It is good to see that you are asking about your "first" gun. As mentioned above, go with what your current and future budget will tolerate. If you plan to go to the range a lot for practice and fun, and have a limited budget, go with the 9mm. A .45 is not difficult to manage and is a great gun to shoot, but ammo is pricey.
Even my wife, who once famously asked "why would anyone need more than one gun?" (she now owns 6), admits that guns make a decent investment. You don't lose much on the re-sale, if you find yourself needing to sell one gun so you have the cash for another.
So, don't over think this. What you buy as your first gun will be fabulous, the best gun ever, and you'll regret having ever sold it, years down the road.
Go get what you think you want, and get the training and practice you need to stay safe. You won't be sorry.
Never argue with drunks or crazy people.
Take what you read in the gun rags with a grain of salt. They're more ads than articles and I can't remember the last time one of them had a negative review on anything they ever tested.
I'm a 9mm fan but American Rifleman did a recent stopping power showddown:
Handgun Stopping Power: Sizing Up Your Options
Note that all 9mm is not equal when it comes to self defense. But 9mm is hard to beat considering mag capacity, cost, effectiveness, and comfort ... plus there are MANY guns available in 9mm,
One to the heart with either will end the threat. As a newer shooter I would advocate the 9mm, you can always get a .45 down the road. Just do yourself a favor, which ever you decide on, take a training course to learn how to shoot it. It doesnt do you any good with either caliber, if you cant hit your target....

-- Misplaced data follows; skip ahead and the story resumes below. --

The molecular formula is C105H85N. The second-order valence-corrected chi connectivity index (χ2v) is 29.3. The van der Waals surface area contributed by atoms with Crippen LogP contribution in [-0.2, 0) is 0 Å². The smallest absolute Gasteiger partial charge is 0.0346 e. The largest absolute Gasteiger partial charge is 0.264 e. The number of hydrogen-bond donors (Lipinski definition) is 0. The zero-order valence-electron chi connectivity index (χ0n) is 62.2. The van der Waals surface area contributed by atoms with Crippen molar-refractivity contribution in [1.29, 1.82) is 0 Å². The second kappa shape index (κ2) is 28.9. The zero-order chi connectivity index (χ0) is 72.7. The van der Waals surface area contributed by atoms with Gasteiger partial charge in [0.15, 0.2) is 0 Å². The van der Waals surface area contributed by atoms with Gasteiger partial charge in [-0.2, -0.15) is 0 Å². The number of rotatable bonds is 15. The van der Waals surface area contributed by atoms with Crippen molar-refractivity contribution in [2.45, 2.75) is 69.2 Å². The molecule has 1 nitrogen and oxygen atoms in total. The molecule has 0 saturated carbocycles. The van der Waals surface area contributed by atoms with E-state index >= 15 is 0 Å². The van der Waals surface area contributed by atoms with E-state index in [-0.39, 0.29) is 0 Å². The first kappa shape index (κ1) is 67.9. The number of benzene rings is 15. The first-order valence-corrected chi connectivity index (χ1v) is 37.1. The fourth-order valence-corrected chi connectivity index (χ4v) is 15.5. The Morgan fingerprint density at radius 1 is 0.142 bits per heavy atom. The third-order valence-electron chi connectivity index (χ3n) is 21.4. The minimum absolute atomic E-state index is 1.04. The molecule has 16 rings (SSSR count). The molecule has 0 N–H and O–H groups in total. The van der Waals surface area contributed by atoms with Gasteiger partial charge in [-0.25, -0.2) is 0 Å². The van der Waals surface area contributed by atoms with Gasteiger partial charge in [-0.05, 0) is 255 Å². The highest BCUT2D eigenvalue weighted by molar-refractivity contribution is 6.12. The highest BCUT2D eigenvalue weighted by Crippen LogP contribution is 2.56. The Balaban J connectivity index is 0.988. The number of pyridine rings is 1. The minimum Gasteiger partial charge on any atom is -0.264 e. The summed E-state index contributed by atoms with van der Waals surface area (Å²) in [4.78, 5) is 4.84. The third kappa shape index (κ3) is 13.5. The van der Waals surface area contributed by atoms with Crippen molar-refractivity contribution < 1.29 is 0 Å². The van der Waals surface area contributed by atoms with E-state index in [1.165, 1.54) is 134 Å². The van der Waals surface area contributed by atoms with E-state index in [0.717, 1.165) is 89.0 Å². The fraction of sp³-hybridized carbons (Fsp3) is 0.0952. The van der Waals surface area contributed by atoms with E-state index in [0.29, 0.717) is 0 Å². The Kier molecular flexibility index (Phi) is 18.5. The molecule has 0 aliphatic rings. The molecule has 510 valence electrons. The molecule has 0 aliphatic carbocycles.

I am in Eastern North Dakota.
That makes sense. Good point
I, too, am new to the gun scene. I've had a 45 for over 40 years, but never used it...until one of my sons purchased a Beretta 9mm and wanted to hit the range with his dad. I used the 45 for the first time in all these years, and realized it to be too large for a carry pistol. I will admit it is neat to have. I then purchased a Sig P238, thinking the smaller the gun, the better the carry. Now, after several months of searching the net and putting much more thought in the process, I re-thought the whole carry/home defense process. As every one here said, due your due dilligence in your searching. I used "Hickok45" for alot of my 'study'. I made a list of all 9mm carry type pistols and kept notes on pros and cons of each one. When I got it down to a couple, I went to the store to handle them and get a feel for each gun. To each his own, and this is not a recommendation, but I decided on the Springfield XDm 9mm compact...for both the size and carry options and for the mag capacity for a home defense gun. So, best of luch in your quest. As you can tell, I'm no expert, like many that have answered, but I have recently gone through a similar process as you are. Have fun. By the way, a really good source, from my search, is: SportsmansOutdoorSuperstore.